Apprenticeships: could they appeal to graduates?

  • Becky Kells
  • 04 January 2019

Doing a degree and an apprenticeship are not mutually exclusive. In fact, many graduates have expressed a desire to complete an apprenticeship after university. What is so appealing about doing both—and should employers market their apprenticeships to graduates, too?

Traditionally, students are presented with a choice when it comes to their futures: attend university, or do an apprenticeship. With this in mind, employers tend to market their apprenticeships to school and college leavers, and direct their graduate jobs to university students.

In reality, the paths of students are not as clear-cut as this. Apprenticeships that are equivalent to a degree level qualification (Higher Apprenticeships) are becoming common across a wide variety of sectors: law, banking and finance, accountancy and retail to name but a few. Degree Apprenticeships take this a step further by including a university qualification as a core component to the apprenticeship. Upon finishing their programmes, degree apprentices will have years of direct experience at a company, no student debt, as well as a bachelor’s or even a master’s degree.

As Higher and Degree Apprenticeships become better understood by school leavers, their appeal has risen: even among those who are considering going to university. Out of the school leavers we surveyed in 2018, over 38% said that they would do an apprenticeship after completing a university degree.

Additionally, soon-to-be graduates who know about apprenticeships are noticing the appeal of them. Over 47% of graduates would consider doing an apprenticeship after completing university: almost half of graduates. 

It’s hard to pinpoint exactly why UK students—who are likely to be saddled with more than £50,000 in debt—would embark on a different type of training immediately after completing their degrees. But there are a number of reasons. There were 14 million graduates living in the UK in July to September 2017, and the competition for graduate roles at top companies has only increased on an industry-wide basis.

With this in mind, doing an apprenticeship as a graduate looks all the more appealing: it’s the chance to build a close relationship with an employer, network within the company, and undergo role-specific training tailored to the current and future role.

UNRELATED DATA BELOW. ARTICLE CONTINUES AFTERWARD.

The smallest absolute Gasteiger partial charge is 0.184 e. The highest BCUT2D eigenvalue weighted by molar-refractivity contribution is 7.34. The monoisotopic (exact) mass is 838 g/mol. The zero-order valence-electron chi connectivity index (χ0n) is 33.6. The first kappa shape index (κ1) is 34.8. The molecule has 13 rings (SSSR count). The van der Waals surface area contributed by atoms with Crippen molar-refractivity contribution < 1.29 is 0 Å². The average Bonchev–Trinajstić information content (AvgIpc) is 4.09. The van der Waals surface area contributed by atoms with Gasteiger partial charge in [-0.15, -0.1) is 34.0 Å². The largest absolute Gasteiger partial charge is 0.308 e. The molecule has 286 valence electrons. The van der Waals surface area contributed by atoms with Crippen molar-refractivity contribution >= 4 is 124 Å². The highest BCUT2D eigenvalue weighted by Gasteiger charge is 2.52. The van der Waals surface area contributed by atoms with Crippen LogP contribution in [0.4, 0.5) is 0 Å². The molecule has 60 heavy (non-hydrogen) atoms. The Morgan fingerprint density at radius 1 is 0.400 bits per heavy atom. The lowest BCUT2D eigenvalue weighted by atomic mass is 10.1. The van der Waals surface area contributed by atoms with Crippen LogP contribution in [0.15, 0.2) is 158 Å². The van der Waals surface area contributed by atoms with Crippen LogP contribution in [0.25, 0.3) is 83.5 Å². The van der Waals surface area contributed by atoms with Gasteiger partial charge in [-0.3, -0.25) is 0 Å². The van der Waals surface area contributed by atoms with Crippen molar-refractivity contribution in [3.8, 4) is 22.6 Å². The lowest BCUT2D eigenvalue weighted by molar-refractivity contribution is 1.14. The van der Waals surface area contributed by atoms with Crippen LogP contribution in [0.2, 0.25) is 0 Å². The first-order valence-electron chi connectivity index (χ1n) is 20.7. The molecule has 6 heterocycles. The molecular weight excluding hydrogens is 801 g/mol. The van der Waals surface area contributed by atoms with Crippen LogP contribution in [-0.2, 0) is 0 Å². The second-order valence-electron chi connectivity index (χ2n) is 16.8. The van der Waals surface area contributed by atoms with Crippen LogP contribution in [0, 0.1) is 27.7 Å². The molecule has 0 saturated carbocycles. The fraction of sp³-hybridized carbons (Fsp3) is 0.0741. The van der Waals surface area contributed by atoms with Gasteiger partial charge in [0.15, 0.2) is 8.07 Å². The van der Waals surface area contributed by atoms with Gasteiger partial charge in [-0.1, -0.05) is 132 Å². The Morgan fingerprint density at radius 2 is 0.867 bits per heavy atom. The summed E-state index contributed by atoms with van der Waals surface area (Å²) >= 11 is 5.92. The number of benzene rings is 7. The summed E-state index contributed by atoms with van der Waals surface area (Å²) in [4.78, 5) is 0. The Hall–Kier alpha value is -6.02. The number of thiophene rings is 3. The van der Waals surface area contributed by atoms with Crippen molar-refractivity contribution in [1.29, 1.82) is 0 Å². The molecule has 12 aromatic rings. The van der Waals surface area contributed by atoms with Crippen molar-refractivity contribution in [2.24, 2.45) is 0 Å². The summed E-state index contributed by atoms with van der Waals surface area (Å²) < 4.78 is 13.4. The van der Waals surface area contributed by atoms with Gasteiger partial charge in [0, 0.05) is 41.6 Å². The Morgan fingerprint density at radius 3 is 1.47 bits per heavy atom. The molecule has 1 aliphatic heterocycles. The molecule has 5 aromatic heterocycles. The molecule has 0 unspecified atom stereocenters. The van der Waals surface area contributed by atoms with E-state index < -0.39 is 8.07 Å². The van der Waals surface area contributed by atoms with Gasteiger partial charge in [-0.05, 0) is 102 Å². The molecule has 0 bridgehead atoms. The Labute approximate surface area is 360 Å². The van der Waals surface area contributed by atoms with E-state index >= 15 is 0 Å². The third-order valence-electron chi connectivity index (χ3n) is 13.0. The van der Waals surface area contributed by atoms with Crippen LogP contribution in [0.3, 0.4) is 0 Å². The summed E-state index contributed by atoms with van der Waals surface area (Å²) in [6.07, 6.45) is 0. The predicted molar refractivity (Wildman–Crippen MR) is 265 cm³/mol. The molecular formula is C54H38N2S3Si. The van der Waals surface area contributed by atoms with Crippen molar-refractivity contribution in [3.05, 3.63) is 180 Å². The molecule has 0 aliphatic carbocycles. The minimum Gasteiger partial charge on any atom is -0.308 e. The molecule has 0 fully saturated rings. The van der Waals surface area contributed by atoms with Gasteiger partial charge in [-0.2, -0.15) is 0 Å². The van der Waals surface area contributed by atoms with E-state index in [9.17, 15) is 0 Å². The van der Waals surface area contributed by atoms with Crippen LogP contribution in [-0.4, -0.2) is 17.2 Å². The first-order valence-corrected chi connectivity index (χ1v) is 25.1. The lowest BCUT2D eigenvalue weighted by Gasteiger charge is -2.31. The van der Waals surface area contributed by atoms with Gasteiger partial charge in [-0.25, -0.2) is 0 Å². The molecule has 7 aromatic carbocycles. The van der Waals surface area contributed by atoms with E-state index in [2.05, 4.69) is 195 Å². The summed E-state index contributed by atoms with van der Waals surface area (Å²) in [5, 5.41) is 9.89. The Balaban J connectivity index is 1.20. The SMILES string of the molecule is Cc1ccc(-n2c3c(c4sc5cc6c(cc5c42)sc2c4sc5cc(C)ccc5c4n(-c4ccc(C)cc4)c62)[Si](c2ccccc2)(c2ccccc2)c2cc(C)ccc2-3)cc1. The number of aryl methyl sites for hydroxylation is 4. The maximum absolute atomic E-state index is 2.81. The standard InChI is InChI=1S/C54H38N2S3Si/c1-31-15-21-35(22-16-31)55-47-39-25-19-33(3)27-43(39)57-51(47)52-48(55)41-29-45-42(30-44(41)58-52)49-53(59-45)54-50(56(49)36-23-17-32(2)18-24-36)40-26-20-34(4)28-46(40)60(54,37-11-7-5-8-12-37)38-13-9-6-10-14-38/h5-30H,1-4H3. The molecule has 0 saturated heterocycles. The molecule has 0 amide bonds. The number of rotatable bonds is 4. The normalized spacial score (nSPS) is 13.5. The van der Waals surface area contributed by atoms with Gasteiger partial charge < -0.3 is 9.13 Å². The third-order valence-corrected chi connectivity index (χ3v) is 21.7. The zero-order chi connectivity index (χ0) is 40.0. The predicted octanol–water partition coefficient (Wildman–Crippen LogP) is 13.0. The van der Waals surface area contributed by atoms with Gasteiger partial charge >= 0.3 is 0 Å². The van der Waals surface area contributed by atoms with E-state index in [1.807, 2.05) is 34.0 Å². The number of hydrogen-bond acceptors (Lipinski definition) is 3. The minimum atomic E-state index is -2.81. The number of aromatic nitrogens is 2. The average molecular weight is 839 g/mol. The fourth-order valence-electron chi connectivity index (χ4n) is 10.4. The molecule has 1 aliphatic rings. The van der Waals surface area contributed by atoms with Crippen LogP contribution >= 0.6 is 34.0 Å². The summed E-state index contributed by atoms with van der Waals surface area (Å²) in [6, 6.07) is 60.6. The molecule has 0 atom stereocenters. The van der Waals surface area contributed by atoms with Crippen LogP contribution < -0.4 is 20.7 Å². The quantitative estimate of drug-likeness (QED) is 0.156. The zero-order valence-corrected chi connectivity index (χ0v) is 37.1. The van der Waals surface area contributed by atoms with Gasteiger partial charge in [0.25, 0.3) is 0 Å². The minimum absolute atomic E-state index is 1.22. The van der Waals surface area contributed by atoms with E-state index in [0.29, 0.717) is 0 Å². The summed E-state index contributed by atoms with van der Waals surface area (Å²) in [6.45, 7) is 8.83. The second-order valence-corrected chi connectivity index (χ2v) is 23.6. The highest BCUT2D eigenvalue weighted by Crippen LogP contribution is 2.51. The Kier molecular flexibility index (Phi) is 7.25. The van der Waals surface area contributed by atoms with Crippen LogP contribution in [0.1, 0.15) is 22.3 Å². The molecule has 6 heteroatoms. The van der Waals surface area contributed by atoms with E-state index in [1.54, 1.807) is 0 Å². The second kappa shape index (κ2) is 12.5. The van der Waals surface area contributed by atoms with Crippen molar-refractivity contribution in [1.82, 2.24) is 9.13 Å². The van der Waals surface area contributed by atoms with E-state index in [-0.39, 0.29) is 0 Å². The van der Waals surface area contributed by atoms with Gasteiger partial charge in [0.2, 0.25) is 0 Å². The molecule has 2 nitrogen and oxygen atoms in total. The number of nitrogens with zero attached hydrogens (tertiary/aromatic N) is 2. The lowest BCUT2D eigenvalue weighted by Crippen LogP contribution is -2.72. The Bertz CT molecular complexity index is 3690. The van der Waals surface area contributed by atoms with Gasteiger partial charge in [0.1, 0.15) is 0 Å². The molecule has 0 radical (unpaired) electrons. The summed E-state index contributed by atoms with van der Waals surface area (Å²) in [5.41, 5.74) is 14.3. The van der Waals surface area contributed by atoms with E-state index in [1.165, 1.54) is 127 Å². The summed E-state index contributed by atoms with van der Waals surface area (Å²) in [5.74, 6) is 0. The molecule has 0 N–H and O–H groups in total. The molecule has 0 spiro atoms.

A key question for any student deciding between a degree apprenticeship and a graduate pathway would be salary. Graduate scheme starting salaries are still slightly higher than those offered to degree apprentices, but factor in the degree costs–paid in full by the employer–and the pay difference makes a lot more sense.

For example, business management graduate schemes tend to pay a starting salary of £25k. The chartered business management degree with IBM has a starting salary of £18k, while the EY Degree Apprenticeship in business leadership and management pays up to £21,750 as a starting salary. A digital marketing graduate scheme at a media agency pays £23,000 per year, while a digital marketing Degree Apprenticeship at Nestle pays £17,200 plus benefits. While there’s still a salary difference, it’s a small one when the lack of student debt is considered.

Employers have made some changes to their graduate schemes in order to align them with the ambitions of recent graduates. For example, by aligning their graduate schemes to a Level 7 Apprenticeship Standard, employers will enable their graduates to obtain the equivalent to a master’s degree. For example, EY’s tax and assurance graduates who work in England and either joined the firm in September 2017, or will join in September 2018, will now complete a Level 7 Apprenticeship.

This goes one step further to normalising apprenticeships as a method of career development that can work in addition to a graduate degree, rather than instead of it.

However, when it comes to promoting apprenticeships to graduates, there’s a gap in the market. Our research shows that 70% of employers market their apprenticeships exclusively to school leavers, meaning that graduates who do hear about them are doing so indirectly. A lot more could be done in this area to promote apprenticeships to the graduate market.

The skills acquired by graduates over their time at university could be matched to apprenticeships at a diverse range of sectors. The opportunity to further their academic skills in a working environment is an appealing one. By targeting graduates for Higher and Degree apprenticeships, employers would be able to select candidates from a diverse talent pool.